December 2016 Update

Periodically I will share my ongoing work and intended direction around the dex.js project.

Over the Christmas holidays, I was fortunate enough to steal enough time to give the project the attention it has needed for awhile.

One of my main focuses over the Christmas holidays was getting dex.js in a state where it was easier for people to consume. One of the main issues I had (and still have) was documentation. While dex.js is a foundation technology for it’s parent project Dex, it is a separate project with a separate audience in it’s own right.

So I decided to provide it via it’s own dedicated site. However, I really wanted to focus on content and knowledge transfer rather than wrestle with HTML all the time, so I looked into static site generators.

Static Site Generation

After looking at a large number of approaches to static site generation, I finally decided to use Hugo. While Jekyll is slightly more popular in this arena, I found it’s intricate set of rubygem dependencies and it’s greater learning curve to be more than I have time to contend with.

Hugo comes in a single bundle and allowed me to get running pretty quickly with plenty of control over my content.

Now that I am using Hugo, I no longer have to make static shots of my visuals which link over to dynamic ones hosted elsewhere. I now have greater control over my content.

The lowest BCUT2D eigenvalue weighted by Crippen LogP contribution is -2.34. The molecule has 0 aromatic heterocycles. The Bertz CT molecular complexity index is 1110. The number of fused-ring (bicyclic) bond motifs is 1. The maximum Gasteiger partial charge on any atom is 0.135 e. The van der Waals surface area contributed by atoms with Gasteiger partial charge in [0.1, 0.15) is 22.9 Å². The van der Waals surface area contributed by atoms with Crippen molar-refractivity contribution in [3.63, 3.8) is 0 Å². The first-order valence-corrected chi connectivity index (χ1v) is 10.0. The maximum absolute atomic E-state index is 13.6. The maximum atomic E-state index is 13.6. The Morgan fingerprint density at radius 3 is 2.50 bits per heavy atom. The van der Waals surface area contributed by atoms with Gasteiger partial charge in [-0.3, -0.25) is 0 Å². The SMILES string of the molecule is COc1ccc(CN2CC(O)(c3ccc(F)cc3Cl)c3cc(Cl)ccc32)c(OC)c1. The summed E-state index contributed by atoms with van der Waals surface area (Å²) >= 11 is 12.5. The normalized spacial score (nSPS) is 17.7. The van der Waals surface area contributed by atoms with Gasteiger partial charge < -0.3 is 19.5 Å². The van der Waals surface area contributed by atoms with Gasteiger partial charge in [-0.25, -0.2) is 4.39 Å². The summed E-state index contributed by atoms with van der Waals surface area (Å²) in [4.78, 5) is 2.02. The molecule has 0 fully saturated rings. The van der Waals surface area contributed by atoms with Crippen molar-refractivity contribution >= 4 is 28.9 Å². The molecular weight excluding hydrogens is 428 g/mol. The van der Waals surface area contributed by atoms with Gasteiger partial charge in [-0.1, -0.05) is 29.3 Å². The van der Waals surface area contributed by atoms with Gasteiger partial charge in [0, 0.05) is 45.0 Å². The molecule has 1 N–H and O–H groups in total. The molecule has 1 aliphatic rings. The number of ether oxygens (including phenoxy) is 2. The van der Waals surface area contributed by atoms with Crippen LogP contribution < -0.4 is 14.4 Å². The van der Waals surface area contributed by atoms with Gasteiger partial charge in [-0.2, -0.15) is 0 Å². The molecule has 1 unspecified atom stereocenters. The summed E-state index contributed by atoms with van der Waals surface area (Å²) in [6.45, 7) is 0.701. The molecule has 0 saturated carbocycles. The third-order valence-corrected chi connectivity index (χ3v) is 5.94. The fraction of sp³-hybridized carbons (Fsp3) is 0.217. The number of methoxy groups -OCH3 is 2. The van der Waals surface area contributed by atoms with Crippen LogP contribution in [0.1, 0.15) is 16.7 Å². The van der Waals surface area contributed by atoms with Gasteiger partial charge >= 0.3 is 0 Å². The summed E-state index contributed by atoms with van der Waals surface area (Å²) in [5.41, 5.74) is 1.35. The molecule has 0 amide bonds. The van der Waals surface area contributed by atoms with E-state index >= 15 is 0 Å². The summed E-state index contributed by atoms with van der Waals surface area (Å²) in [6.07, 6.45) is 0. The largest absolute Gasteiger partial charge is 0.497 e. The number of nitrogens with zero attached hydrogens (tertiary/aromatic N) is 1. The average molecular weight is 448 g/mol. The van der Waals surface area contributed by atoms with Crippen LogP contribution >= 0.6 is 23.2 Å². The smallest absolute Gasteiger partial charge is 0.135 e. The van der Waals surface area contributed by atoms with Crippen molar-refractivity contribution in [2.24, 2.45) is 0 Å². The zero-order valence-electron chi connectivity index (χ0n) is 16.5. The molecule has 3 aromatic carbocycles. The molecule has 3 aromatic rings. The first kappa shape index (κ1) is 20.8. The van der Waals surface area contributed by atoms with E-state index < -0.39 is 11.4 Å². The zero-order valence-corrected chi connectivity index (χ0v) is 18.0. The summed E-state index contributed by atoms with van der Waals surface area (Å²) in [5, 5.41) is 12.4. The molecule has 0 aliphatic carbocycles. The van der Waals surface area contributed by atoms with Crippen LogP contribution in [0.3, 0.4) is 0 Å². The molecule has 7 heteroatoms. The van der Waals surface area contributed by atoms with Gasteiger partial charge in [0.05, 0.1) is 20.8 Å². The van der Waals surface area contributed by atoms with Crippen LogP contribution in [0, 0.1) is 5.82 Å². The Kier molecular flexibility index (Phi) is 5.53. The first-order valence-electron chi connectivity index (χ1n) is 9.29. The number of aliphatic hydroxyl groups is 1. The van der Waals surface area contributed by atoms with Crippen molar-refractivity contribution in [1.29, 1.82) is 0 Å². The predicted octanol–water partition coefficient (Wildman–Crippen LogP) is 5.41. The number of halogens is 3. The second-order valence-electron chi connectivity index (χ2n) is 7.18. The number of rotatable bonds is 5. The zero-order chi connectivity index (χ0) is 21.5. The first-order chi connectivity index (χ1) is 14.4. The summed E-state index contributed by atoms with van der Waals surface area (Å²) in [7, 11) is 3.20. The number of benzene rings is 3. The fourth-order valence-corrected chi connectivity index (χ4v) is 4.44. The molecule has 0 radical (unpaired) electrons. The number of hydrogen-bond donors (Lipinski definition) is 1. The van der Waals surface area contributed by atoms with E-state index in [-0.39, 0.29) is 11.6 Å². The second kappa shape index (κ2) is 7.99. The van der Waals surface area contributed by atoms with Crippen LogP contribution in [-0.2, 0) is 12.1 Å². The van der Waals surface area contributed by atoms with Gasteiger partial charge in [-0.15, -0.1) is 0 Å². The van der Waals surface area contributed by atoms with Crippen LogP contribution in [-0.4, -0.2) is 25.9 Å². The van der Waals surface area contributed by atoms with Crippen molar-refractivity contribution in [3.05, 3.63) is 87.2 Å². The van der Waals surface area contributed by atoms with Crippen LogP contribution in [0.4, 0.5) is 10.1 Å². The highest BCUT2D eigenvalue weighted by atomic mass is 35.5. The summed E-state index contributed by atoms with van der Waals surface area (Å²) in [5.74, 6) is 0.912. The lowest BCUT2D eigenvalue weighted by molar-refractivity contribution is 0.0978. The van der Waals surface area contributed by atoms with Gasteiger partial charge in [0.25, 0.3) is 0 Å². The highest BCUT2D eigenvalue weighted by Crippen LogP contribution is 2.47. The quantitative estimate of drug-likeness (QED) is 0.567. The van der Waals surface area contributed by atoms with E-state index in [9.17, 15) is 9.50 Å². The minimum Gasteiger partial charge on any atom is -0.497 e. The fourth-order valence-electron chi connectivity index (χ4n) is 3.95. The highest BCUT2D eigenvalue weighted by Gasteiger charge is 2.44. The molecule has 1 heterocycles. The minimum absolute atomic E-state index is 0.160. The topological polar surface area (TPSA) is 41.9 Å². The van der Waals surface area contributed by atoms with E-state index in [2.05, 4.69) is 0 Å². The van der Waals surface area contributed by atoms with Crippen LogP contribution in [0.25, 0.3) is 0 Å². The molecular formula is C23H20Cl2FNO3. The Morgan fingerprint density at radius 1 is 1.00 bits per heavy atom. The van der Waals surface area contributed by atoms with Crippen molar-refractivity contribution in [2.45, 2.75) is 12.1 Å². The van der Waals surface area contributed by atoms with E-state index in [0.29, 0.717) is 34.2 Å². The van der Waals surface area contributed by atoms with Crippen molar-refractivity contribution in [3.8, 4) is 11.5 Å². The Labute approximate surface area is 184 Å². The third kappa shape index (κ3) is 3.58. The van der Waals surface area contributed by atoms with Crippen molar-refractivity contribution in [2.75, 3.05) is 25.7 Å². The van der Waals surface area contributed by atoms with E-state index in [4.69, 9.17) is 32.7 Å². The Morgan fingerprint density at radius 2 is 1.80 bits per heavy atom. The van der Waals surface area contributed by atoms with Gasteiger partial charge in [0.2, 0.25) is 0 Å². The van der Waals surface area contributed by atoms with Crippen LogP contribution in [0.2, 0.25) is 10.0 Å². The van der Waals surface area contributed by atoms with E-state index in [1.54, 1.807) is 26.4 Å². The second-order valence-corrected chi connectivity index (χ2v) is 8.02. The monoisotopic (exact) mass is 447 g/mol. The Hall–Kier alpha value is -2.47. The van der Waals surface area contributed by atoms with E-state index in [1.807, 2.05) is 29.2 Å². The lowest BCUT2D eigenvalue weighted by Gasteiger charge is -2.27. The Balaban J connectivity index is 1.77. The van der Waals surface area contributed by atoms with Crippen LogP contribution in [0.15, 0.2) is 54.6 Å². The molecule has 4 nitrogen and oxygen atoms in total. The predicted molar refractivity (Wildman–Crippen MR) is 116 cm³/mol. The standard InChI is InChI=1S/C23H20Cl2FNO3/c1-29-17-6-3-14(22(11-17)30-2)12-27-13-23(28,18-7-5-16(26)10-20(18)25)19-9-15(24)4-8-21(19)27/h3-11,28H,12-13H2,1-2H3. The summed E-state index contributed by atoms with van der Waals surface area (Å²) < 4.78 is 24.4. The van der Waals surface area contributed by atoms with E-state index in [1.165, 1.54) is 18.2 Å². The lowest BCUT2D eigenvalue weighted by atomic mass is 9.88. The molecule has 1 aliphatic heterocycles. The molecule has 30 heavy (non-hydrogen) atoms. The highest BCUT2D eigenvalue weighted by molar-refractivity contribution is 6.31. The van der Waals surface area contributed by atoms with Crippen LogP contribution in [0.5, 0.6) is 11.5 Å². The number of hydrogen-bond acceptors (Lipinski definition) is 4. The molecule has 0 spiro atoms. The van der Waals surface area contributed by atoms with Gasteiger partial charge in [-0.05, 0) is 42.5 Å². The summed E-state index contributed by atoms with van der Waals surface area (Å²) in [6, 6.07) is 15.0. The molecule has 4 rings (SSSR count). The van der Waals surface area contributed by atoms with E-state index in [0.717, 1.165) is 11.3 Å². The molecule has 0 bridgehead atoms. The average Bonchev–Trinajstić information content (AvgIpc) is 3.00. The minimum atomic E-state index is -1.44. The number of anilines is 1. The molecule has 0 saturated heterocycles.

Multi-Component Tenancy

Once I started creating pages with 20 or more visuals on a single page, flaws started to emerge. There were lots of assumptions of single visualization per page in my code. I think I have most of it taken care of, however, I am sure there’s a bit left to address.

Typically, this kind of assumption comes in the form of a selector which assumes something like:


Instead of something like:


While it’s a fairly easy fix, it’s all over and I am working to address this.


I am working to add more hooks where charts can interoperate; where one chart can communicate changes to other charts.

Bug fixes

There have been too many bug fixes to discuss in detail. However, it is evident that I need to centralize some of the basic things such as margins and resize behavior into a core parent class such as “Component”.

Javascript and Framework Evolution

I attempted to follow [Mike Bostock’s lead in adopting ES2005 modules] and tried to upgrade some of the charts to D3 v4.

I had to abort for now due to the large number of visuals that would be impacted. It also seems that my modular naming convention won’t really work when I migrate, so I am hoping that the community solves my problem so I don’t have to.

The main problem lies in the core differences between CommonJS module conventions and ES2005 modules. While rollup could be employed to address this, it was evident that the change was going to run quite a bit deeper than I was ready to address.

To make matters worse, D3v4 isn’t backward compatible either; in part due to future proofing for ECMAScript 6. So I remain in a holding pattern until I get enough time to ensure I can address the whole framework at once.

Other Stuff

I deprecated a few of the components I felt were visually redundant. For example, the C3 based line and bar charts were far superior to the ones I had adopted from the D3 community. So I selected best of breed and eliminated (for now) the less suitable candidates.

I also deprecated the D3 force diagram in favor of the much more flexible and downright cool Vis.js one.

Future Direction

My focus will be primarily on:

That’s it for now, thanks for listening!